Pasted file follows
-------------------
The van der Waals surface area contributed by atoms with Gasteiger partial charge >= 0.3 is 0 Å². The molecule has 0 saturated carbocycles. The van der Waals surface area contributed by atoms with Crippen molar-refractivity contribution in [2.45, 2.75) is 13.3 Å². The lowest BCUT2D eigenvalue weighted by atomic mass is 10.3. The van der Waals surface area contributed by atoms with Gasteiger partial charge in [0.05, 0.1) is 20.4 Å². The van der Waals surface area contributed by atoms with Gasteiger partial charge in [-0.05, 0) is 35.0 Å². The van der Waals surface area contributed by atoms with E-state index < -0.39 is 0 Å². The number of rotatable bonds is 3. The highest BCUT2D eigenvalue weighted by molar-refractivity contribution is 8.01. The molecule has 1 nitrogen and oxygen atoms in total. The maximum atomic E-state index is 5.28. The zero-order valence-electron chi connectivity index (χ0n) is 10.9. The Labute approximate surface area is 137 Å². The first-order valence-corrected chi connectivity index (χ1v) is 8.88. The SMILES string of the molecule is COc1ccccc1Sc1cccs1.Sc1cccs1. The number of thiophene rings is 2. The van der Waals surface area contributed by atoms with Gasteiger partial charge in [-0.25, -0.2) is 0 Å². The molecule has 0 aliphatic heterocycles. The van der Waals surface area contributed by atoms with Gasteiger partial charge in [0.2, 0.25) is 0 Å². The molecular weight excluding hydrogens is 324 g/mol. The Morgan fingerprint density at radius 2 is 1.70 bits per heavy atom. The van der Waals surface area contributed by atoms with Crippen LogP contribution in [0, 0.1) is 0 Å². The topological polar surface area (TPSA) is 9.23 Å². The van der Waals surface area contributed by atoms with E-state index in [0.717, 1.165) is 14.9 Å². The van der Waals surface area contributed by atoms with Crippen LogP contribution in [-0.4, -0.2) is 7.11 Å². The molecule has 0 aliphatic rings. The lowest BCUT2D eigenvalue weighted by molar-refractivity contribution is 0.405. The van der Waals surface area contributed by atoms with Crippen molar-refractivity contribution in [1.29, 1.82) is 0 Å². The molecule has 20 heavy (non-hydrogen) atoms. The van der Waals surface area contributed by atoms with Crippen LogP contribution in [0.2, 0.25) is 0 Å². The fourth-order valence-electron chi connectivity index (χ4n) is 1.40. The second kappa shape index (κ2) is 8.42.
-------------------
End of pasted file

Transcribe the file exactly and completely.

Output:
The van der Waals surface area contributed by atoms with Gasteiger partial charge >= 0.3 is 0 Å². The molecule has 0 saturated carbocycles. The van der Waals surface area contributed by atoms with Crippen molar-refractivity contribution in [2.45, 2.75) is 13.3 Å². The lowest BCUT2D eigenvalue weighted by atomic mass is 10.3. The van der Waals surface area contributed by atoms with Gasteiger partial charge in [0.05, 0.1) is 20.4 Å². The van der Waals surface area contributed by atoms with Gasteiger partial charge in [-0.05, 0) is 35.0 Å². The van der Waals surface area contributed by atoms with E-state index < -0.39 is 0 Å². The number of rotatable bonds is 3. The highest BCUT2D eigenvalue weighted by molar-refractivity contribution is 8.01. The molecule has 1 nitrogen and oxygen atoms in total. The maximum atomic E-state index is 5.28. The zero-order valence-electron chi connectivity index (χ0n) is 10.9. The Labute approximate surface area is 137 Å². The first-order valence-corrected chi connectivity index (χ1v) is 8.88. The SMILES string of the molecule is COc1ccccc1Sc1cccs1.Sc1cccs1. The number of thiophene rings is 2. The van der Waals surface area contributed by atoms with Gasteiger partial charge in [-0.25, -0.2) is 0 Å². The molecule has 0 aliphatic heterocycles. The van der Waals surface area contributed by atoms with Gasteiger partial charge in [0.2, 0.25) is 0 Å². The molecular weight excluding hydrogens is 324 g/mol. The Morgan fingerprint density at radius 2 is 1.70 bits per heavy atom. The van der Waals surface area contributed by atoms with Crippen LogP contribution in [0, 0.1) is 0 Å². The topological polar surface area (TPSA) is 9.23 Å². The van der Waals surface area contributed by atoms with E-state index in [0.717, 1.165) is 14.9 Å². The van der Waals surface area contributed by atoms with Crippen LogP contribution in [-0.4, -0.2) is 7.11 Å². The molecule has 0 aliphatic rings. The lowest BCUT2D eigenvalue weighted by molar-refractivity contribution is 0.405. The van der Waals surface area contributed by atoms with Crippen molar-refractivity contribution in [1.29, 1.82) is 0 Å². The molecule has 20 heavy (non-hydrogen) atoms. The van der Waals surface area contributed by atoms with Crippen LogP contribution in [0.2, 0.25) is 0 Å². The fourth-order valence-electron chi connectivity index (χ4n) is 1.40. The second kappa shape index (κ2) is 8.42.